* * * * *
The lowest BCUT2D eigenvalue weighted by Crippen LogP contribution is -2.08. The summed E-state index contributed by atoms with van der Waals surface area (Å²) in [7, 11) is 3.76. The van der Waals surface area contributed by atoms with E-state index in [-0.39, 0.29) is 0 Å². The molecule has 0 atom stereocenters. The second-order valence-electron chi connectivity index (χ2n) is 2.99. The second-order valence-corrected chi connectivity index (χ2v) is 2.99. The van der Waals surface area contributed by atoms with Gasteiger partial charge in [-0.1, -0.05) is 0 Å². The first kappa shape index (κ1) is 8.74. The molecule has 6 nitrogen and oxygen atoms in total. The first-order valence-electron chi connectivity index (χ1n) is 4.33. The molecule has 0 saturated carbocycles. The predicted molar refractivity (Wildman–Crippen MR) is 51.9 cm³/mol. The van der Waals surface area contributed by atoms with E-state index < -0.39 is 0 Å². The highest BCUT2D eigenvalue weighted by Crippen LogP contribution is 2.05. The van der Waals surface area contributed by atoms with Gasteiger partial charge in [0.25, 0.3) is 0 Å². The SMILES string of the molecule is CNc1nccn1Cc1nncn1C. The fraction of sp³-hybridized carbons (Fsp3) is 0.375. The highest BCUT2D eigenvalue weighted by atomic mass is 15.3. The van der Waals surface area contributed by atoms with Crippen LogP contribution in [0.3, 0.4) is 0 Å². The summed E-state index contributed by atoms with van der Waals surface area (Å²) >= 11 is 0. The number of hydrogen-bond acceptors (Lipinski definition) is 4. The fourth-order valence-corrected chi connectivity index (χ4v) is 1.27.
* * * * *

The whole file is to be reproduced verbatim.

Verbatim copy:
The lowest BCUT2D eigenvalue weighted by Crippen LogP contribution is -2.08. The summed E-state index contributed by atoms with van der Waals surface area (Å²) in [7, 11) is 3.76. The van der Waals surface area contributed by atoms with E-state index in [-0.39, 0.29) is 0 Å². The molecule has 0 atom stereocenters. The second-order valence-electron chi connectivity index (χ2n) is 2.99. The second-order valence-corrected chi connectivity index (χ2v) is 2.99. The van der Waals surface area contributed by atoms with Gasteiger partial charge in [-0.1, -0.05) is 0 Å². The first kappa shape index (κ1) is 8.74. The molecule has 6 nitrogen and oxygen atoms in total. The first-order valence-electron chi connectivity index (χ1n) is 4.33. The molecule has 0 saturated carbocycles. The predicted molar refractivity (Wildman–Crippen MR) is 51.9 cm³/mol. The van der Waals surface area contributed by atoms with E-state index < -0.39 is 0 Å². The highest BCUT2D eigenvalue weighted by Crippen LogP contribution is 2.05. The van der Waals surface area contributed by atoms with Gasteiger partial charge in [0.25, 0.3) is 0 Å². The SMILES string of the molecule is CNc1nccn1Cc1nncn1C. The fraction of sp³-hybridized carbons (Fsp3) is 0.375. The highest BCUT2D eigenvalue weighted by atomic mass is 15.3. The van der Waals surface area contributed by atoms with Crippen LogP contribution in [0.3, 0.4) is 0 Å². The summed E-state index contributed by atoms with van der Waals surface area (Å²) >= 11 is 0. The number of hydrogen-bond acceptors (Lipinski definition) is 4. The fourth-order valence-corrected chi connectivity index (χ4v) is 1.27.